The Aussie island paradise just a 2000km hop from the mainland

The southern atoll of the Cocos Islands.

The southern atoll of the Cocos Islands. Photo: Ryan Chatfield

A sea of black diamonds moves slowly below my fins. One, two … I count 12 manta rays hovering over the ocean bed, their giant wings casting a shadow three metres wide.

The experience is absolutely surreal. But then again, so is where I am in the world.  

The Cocos (Keeling) Islands are the epitome of postcard perfect. From above, Australia’s most remote territory appears as an emerald ring sparkling in the Indian Ocean. Twenty-seven low-lying islets are spread across two coral atolls, veiled with coconut palm trees, blonde beaches and blissfully blue waters teeming with marine life. 

Only two of the islands – West and Home – are inhabited, with a collective population short of 600.

Each follows its own rhythm of island life: Holidaymakers on West Island and Cocos Malay culture on Home Island. The unique fusion makes Cocos a fascinating destination beyond the usual flip-and-flop outing.  

But first, let’s explain the fiddly name. At various points in the past, they’ve been known as both the Cocos Islands – thanks to the plentiful coconuts – and the Keeling Islands, after Captain William Keeling, the first European who came across them on his travels, in 1609.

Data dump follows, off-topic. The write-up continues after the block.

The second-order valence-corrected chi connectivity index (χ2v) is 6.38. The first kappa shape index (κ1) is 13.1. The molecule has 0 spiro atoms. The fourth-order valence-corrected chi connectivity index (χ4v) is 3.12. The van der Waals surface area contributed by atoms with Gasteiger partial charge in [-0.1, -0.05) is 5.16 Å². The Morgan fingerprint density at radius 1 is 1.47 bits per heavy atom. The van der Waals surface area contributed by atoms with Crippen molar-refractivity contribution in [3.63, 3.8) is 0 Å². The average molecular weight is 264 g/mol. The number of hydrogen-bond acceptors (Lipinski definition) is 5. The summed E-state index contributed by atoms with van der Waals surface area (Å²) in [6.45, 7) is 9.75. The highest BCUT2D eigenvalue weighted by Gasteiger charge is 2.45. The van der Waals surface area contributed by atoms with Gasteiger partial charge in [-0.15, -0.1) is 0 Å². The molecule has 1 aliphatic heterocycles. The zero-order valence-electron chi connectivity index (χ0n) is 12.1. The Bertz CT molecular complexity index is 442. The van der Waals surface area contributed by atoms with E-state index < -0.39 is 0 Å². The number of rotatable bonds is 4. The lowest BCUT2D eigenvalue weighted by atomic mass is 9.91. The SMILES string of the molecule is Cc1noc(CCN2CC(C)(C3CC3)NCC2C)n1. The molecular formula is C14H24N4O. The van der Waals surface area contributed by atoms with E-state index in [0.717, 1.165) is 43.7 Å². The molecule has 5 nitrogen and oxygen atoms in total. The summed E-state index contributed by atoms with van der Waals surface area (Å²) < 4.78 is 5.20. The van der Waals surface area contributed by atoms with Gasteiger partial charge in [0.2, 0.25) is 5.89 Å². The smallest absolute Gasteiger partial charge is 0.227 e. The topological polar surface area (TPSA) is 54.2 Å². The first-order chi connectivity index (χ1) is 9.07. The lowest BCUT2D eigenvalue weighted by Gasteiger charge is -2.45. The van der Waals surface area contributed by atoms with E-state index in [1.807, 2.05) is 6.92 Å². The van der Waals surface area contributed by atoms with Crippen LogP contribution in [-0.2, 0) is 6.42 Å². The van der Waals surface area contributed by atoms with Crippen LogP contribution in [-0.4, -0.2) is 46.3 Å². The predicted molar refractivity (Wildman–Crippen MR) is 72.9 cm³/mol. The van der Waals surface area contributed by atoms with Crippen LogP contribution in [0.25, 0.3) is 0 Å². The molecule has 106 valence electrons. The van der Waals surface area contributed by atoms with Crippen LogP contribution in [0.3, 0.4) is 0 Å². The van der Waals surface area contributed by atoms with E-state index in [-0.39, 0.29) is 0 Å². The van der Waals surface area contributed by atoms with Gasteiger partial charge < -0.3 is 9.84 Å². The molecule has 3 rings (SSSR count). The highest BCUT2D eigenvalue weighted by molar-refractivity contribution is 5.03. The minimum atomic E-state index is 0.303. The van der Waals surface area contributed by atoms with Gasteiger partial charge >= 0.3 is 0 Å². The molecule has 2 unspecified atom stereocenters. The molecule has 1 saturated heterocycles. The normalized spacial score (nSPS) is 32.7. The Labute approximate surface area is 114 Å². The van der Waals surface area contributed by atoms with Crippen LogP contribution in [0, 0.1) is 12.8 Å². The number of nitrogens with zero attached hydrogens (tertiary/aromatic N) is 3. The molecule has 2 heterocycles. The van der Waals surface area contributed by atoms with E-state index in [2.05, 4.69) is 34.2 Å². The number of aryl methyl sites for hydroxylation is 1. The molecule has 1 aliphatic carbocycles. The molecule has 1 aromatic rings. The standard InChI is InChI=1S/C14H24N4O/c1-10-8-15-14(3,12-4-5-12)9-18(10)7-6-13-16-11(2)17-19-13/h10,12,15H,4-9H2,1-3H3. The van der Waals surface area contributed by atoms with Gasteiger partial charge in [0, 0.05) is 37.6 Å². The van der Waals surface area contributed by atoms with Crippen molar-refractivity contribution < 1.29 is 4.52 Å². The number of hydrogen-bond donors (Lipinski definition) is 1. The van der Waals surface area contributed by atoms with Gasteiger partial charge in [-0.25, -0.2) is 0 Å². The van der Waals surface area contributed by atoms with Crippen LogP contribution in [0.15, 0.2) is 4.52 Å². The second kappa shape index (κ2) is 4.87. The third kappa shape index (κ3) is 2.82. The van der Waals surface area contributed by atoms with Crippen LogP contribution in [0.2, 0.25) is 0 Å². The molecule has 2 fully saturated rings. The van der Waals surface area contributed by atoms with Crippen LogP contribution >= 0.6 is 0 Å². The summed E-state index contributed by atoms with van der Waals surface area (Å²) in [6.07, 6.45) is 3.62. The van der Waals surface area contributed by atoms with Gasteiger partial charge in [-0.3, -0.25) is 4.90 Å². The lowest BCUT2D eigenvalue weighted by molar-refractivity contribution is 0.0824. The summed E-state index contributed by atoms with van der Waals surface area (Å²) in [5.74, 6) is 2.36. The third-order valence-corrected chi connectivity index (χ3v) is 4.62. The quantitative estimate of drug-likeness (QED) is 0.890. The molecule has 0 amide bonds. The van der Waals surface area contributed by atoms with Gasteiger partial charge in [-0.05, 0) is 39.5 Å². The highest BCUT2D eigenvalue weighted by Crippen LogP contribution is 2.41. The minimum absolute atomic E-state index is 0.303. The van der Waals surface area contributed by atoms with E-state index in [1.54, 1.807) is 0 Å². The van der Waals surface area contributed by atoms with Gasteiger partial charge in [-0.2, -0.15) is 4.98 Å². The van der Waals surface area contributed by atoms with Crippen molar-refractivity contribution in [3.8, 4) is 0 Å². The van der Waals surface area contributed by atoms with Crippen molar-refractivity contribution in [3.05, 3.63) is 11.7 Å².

These days, they’re officially named The Cocos (Keeling) Islands – complete with brackets – but people tend to use simply ‘Cocos’ in conversation.

Adios civilisation 

Even before boarding the flight to Cocos, it’s clear things are different in this part of Australia.

Although technically on home turf, passengers are asked to bring passports and complete an immigration form in case of a forced emergency landing, which would likely see you diverted to Jakarta, 1277 kilometres away.

It might seem like a long way, but the closest Australian airport – Exmouth – is almost double that distance, 2131 kilometres south-east. 

Its remoteness also means limited access to fresh food. That doesn’t mean you’ll go hungry. There are three eateries and a supermarket on West Island, but anyone with dietary requirements is advised to bring an esky of what they need, from home.  

Picking up my ute rental – handy for water sports gear and driving unsealed roads – I’m told to leave the keys in the ignition, even overnight. Losing them would, apparently, be a painful exercise.

I contemplate the fact that West Island covers just six square kilometres, so potential car thieves wouldn’t get far. But then, after misplacing my sunnies and hat on two occasions, my items return like boomerangs thanks to honest community members. 

Cocos Islands driving

Driving around Cocos is a rugged activity.

It’s a very short drive to my accommodation at Cocos Cottages, a simple, self-contained, two-bedroom bungalow bordering the runway. Quickly entering relaxation mode on the cottage’s deck area, I see the Virgin Australia plane I barely stepped off, preparing to take off again. 

“That’s the last link to civilisation,” my host tells me, as the plane jets off to Christmas Island, some 980 kilometres east.  

If that sounds a touch closer to a flight path than would normally be desirable, fear not; this one doesn’t get a great deal of action. There are only two commercial flights per week, along with intermittent touch-downs from the RAFA, AFP, private jets and freight flights.

Which makes it slightly more understandable that this is home to the world’s only nine-hole golf course played over an international runway.